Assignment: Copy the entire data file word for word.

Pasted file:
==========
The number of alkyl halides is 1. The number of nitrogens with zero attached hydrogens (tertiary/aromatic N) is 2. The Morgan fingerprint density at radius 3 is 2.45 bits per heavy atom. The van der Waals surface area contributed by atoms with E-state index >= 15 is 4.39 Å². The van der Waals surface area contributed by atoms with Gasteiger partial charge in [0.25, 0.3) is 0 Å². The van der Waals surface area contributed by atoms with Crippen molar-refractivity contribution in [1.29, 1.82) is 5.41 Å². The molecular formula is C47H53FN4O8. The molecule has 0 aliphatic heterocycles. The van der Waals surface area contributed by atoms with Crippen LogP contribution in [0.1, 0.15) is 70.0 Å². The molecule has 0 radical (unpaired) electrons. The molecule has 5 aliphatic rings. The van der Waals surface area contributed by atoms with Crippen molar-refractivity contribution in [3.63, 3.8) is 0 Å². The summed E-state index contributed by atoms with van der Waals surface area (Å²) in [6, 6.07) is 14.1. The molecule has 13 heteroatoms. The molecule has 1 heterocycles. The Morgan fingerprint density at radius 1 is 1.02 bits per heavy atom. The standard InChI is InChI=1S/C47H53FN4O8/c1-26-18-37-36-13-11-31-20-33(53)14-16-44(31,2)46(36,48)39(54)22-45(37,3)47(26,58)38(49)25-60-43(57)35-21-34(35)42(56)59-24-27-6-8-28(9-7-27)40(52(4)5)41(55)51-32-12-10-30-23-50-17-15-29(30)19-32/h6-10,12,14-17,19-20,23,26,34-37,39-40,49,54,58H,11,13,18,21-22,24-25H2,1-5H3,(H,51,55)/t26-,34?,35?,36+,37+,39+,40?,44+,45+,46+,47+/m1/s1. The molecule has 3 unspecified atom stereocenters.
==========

The number of alkyl halides is 1. The number of nitrogens with zero attached hydrogens (tertiary/aromatic N) is 2. The Morgan fingerprint density at radius 3 is 2.45 bits per heavy atom. The van der Waals surface area contributed by atoms with E-state index >= 15 is 4.39 Å². The van der Waals surface area contributed by atoms with Gasteiger partial charge in [0.25, 0.3) is 0 Å². The van der Waals surface area contributed by atoms with Crippen molar-refractivity contribution in [1.29, 1.82) is 5.41 Å². The molecular formula is C47H53FN4O8. The molecule has 0 aliphatic heterocycles. The van der Waals surface area contributed by atoms with Crippen LogP contribution in [0.1, 0.15) is 70.0 Å². The molecule has 0 radical (unpaired) electrons. The molecule has 5 aliphatic rings. The van der Waals surface area contributed by atoms with Crippen molar-refractivity contribution in [3.63, 3.8) is 0 Å². The summed E-state index contributed by atoms with van der Waals surface area (Å²) in [6, 6.07) is 14.1. The molecule has 13 heteroatoms. The molecule has 1 heterocycles. The Morgan fingerprint density at radius 1 is 1.02 bits per heavy atom. The standard InChI is InChI=1S/C47H53FN4O8/c1-26-18-37-36-13-11-31-20-33(53)14-16-44(31,2)46(36,48)39(54)22-45(37,3)47(26,58)38(49)25-60-43(57)35-21-34(35)42(56)59-24-27-6-8-28(9-7-27)40(52(4)5)41(55)51-32-12-10-30-23-50-17-15-29(30)19-32/h6-10,12,14-17,19-20,23,26,34-37,39-40,49,54,58H,11,13,18,21-22,24-25H2,1-5H3,(H,51,55)/t26-,34?,35?,36+,37+,39+,40?,44+,45+,46+,47+/m1/s1. The molecule has 3 unspecified atom stereocenters.